Time courses for insulin, C-peptide and ISR are illustrated in Fig. 3. AUCs are listed in Table 3. Mean fasting levels of insulin were similar with and without DPP4 inhibition (55±7 (days A1 and B1) vs 61±8 pmol/l (days A2 and B2), P=0.53). No difference was observed in C-peptide fasting levels either (436±35 (days A1 and B1) vs 439±30 (days A2 and B2), P=0.93). Regardless of DPP4 inhibition, OGTT responses (AUCs) were consistently and significantly higher than IIGI responses for insulin, C-peptide and ISR. Administration of the DPP4 inhibitor did not influence any of these parameters significantly. However, according to 2-factor repeated measures analysis of variance and post hoc testing, DPP4 inhibitor (vs without) caused higher insulin levels at time point 10, 40, 50, 60, 75 and 240 min. As noted in Table 3, incretin effect values varied between 30 and 40%, depending on which β cell secretory parameter the calculation was based on, but were unaffected by DPP4 inhibition.
β cell secretory responses and incretin effects. Values are expressed as mean±s.e.m.
|Parameter||OGTT||IIGI||Difference||P value||Incretin effect (%)|
|No DPP4 inhibition||2538±322||1422±211||1116±302||0.01||40±9|
|No DPP4 inhibition||235±20||160±17||76±17||<0.01||31±7|
|No DPP4 inhibition||797±75||548±60||248±63||<0.01||30±7|
IIGI, isoglycaemic i.v. glucose infusion.
Time courses for plasma concentrations of glucagon during OGTTs and IIGIs are illustrated in Fig. 4. Fasting plasma glucagon concentrations were similar on all 4 study days. DPP4 inhibition had no impact on glucagon responses during OGTT, according to AUCs (1223±195 with vs 1395±165 pmol/l×min without DPP4 inhibitor, P=0.41) or incremental AUCs for glucagon (−825±229 with vs −517±193 pmol/l×min without DPP4 inhibitor, P=0.25). Neither did DPP4 inhibition influence glucagon responses to IIGI (AUCs, 1137±168 with vs 1131±142 pmol/l×min without DPP4 inhibitor, P=0.79 and incremental AUCs, −632±222 with vs −830±251 pmol/l×min without DPP4 inhibitor, P=0.56). No significant differences between glucagon responses to OGTT and IIGI (with or without DPP4 inhibition) were observed.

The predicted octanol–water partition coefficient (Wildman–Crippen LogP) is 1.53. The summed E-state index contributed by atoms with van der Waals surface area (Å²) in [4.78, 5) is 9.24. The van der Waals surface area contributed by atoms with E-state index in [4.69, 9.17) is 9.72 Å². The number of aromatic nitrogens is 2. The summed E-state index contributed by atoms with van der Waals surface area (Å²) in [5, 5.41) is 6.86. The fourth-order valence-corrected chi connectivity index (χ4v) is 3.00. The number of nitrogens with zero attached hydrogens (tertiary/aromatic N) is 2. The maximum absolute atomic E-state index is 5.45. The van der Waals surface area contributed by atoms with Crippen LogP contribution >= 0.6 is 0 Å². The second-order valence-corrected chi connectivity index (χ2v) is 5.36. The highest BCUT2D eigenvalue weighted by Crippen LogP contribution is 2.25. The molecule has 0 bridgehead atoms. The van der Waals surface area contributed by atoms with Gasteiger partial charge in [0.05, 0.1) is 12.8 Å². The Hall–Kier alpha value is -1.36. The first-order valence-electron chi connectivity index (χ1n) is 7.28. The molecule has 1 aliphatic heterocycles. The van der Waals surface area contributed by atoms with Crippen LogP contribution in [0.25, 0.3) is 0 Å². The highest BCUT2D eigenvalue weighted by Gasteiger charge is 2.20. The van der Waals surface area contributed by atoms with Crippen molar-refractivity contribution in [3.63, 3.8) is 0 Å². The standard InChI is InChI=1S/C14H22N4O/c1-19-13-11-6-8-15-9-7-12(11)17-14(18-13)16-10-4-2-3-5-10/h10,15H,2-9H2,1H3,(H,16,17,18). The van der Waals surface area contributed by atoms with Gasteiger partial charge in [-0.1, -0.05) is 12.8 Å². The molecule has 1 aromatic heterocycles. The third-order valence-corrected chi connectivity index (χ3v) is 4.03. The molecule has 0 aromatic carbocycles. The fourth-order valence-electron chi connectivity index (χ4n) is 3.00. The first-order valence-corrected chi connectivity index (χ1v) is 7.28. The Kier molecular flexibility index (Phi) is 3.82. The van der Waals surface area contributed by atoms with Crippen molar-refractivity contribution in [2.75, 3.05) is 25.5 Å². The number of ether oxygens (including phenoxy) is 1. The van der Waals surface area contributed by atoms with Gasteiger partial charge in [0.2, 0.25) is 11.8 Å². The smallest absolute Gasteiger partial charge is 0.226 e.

Rate of gastric emptying as measured by AUC for paracetamol was unaltered after DPP4 inhibition (17±2 with vs 17±2 pmol/l×min without DPP4 inhibition, P=0.80, Fig. 5). Similarly, peak concentration (99±1 with vs 104±8 nmol/l without DPP4 inhibitor, P=0.35) and peak concentration time for paracetamol were unaltered (80±12 with vs 86±9 min without DPP4 inhibitor, P=0.60) by DPP4 inhibition.
We show that elevated plasma levels of intact active incretin hormones (attained through ‘acute’ inhibition of DPP4) have no effect on incretin effect, fasting plasma glucose, glucose tolerance, GIGD, glucagon responses to oral or i.v. glucose or gastric emptying following OGTT in healthy subjects.
This study was conducted in young healthy adults of both genders. The participants were normal-glucose tolerant with normal fasting plasma glucose levels and without any predisposition to diabetes. Thus, their β cells would be expected to be fully sensitive to any increment in intact levels of the incretin hormones. This in combination with the well-established and powerful insulinotropic effect of intact incretin hormones led us to propose a hypothesis that DPP4 inhibition during OGTT and IIGI would potentiate the incretin effect in healthy subjects. Though widely used in the treatment of type 2 diabetes, the effect of DPP4 inhibition on the incretin effect has, to our knowledge, not been described in healthy subjects. The combined 4 h-OGTT and IIGI is a standardised way of measuring the incretin effect.